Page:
Vatican II & the Sacred Liturgy

Deacon Scott Maentz Vatican II, Year of Faith


The first document of the Second Vatican Council was the Constitution on the Sacred Liturgy,  Sacrosanctum Concilium. All Church documents get their names from the first two words of the text, or sometime the first three words if there is a older document that begins with the same words. The official language of the Church is still Latin, so even to this day documents are written and named in this ancient language and then translated into the vernacular.

The first paragraph of Sacrosanctum Concilium set the tone for not only the document on the liturgy, but for the entire council.

The Sacred Council has set out to impart an ever-increasing vigor to the Christian life of the faithful; to adapt more closely to the needs of our age those institutions which are subject to change; to foster whatever can promote union among all who believe in Christ; to strengthen whatever can help to call all mankind into the Church’s fold. Accordingly it sees particularly cogent reasons for undertaking the reform and promotion of the liturgy.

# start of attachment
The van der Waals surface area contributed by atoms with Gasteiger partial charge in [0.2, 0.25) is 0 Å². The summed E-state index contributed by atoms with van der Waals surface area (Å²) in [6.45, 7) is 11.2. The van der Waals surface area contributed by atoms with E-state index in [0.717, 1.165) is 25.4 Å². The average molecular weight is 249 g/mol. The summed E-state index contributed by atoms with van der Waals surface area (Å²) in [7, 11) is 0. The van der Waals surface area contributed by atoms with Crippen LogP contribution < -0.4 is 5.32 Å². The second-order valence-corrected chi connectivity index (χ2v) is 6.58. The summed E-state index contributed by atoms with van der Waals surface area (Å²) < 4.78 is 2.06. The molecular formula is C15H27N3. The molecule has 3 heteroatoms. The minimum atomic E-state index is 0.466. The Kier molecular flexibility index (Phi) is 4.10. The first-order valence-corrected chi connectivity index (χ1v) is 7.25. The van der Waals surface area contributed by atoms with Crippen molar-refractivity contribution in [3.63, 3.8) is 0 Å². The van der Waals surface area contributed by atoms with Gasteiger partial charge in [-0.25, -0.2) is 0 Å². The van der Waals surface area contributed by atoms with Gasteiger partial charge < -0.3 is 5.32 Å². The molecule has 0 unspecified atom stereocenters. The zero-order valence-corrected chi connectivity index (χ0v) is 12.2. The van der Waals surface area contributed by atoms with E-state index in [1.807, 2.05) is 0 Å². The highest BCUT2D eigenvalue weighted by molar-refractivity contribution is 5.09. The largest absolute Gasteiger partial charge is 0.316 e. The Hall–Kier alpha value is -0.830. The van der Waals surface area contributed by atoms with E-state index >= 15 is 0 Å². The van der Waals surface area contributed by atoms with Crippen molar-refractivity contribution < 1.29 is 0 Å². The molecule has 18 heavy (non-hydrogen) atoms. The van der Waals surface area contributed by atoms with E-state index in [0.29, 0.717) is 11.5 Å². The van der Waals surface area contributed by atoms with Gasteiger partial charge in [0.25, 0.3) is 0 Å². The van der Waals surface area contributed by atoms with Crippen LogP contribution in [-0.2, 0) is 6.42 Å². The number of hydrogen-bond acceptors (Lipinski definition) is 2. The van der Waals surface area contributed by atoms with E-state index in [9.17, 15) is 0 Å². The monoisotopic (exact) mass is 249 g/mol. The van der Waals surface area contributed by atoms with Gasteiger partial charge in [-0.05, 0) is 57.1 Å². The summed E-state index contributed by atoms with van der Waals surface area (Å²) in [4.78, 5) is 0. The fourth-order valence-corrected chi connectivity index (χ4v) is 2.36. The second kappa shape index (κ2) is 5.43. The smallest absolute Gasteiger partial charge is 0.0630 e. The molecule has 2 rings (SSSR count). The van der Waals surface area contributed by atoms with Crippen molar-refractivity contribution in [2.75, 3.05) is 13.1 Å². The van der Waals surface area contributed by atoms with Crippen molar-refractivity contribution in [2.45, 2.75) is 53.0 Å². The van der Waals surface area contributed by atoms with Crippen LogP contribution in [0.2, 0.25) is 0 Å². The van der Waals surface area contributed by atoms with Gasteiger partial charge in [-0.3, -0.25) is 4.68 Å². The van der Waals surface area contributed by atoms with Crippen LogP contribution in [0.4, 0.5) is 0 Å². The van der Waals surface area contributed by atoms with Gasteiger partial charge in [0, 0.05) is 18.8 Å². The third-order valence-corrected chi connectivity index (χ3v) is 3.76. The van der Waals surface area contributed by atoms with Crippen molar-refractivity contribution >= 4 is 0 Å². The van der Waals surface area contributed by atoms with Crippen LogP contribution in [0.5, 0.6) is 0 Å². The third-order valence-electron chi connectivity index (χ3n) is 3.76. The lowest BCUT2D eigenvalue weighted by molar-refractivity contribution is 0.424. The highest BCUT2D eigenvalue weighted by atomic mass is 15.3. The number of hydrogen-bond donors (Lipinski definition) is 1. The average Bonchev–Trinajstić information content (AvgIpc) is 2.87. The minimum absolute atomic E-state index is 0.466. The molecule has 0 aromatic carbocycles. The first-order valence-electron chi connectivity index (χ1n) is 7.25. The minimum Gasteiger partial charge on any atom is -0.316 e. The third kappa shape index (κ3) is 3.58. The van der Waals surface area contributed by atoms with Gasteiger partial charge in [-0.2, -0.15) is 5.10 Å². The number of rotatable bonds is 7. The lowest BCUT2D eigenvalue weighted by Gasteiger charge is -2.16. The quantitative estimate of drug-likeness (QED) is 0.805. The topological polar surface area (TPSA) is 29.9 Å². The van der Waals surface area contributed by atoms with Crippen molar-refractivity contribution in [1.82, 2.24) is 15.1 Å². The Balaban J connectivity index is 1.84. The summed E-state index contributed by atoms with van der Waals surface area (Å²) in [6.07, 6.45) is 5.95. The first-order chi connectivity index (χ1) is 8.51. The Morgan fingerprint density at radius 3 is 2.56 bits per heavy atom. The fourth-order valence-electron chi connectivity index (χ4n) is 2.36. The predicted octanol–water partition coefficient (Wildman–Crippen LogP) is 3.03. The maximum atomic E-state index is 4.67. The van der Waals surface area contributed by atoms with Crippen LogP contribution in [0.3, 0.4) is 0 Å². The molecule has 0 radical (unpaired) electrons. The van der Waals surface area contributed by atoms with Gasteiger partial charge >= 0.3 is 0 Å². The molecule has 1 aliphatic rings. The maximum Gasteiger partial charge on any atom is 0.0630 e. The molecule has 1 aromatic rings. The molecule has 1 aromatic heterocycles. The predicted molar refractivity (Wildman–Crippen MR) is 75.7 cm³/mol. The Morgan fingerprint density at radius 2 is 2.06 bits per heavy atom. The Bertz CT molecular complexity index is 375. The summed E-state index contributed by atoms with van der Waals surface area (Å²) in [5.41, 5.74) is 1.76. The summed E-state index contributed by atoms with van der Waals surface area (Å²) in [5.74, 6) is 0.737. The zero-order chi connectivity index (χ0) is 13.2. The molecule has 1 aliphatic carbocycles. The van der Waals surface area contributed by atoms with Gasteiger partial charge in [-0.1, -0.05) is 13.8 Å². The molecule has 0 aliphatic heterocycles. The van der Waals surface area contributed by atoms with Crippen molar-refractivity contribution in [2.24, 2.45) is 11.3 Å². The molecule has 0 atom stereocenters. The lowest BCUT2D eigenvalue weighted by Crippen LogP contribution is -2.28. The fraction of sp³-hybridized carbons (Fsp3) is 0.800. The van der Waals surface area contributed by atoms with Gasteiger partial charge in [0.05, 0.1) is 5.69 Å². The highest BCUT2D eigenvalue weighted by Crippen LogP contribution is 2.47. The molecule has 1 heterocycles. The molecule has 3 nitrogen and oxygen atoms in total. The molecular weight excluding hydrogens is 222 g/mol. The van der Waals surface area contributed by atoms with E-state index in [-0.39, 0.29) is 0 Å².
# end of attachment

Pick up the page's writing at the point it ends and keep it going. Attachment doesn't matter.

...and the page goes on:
Probably the most visible sign of change that came about from the council centers around the liturgy.  It is very hard to miss things like the change in orientation of the priest at the celebration of the Eucharist and the rapid shift from the use of Latin to an almost completely vernacular liturgy.  I would argue that these outward changes are only changes on the surface level. The goal of the council was to reform the liturgy in such a way that the Church could achieve the goals set out in this first paragraph. They are lofty goals.

First the council set out to give more vigor to the Christian life. In many ways I believe changes in the liturgy have achieved this goal.  Since more people are able to understand what is being said when we gather for Eucharist each week, more people have been able to enter more deeply into the prayer. That being said, there are still those who hold on to a minimalistic approach when it comes to the Eucharist.  Every weekend at mass I am disturbed by the numbers of the Christian faithful who walk out of our celebration before we have finished.  It takes much more than a simple change in language to call people to a greater vigor when it comes to prayer and action in the Christian life. While it seems strange to me that so many people hear the words of our common prayers week after week and they don’t sink in, I must admit that I never really paid attention to the words of the Eucharistic Prayers until I was in high school. Once I started to listen, I began to understand much more about my own faith and to find ways each day to live it.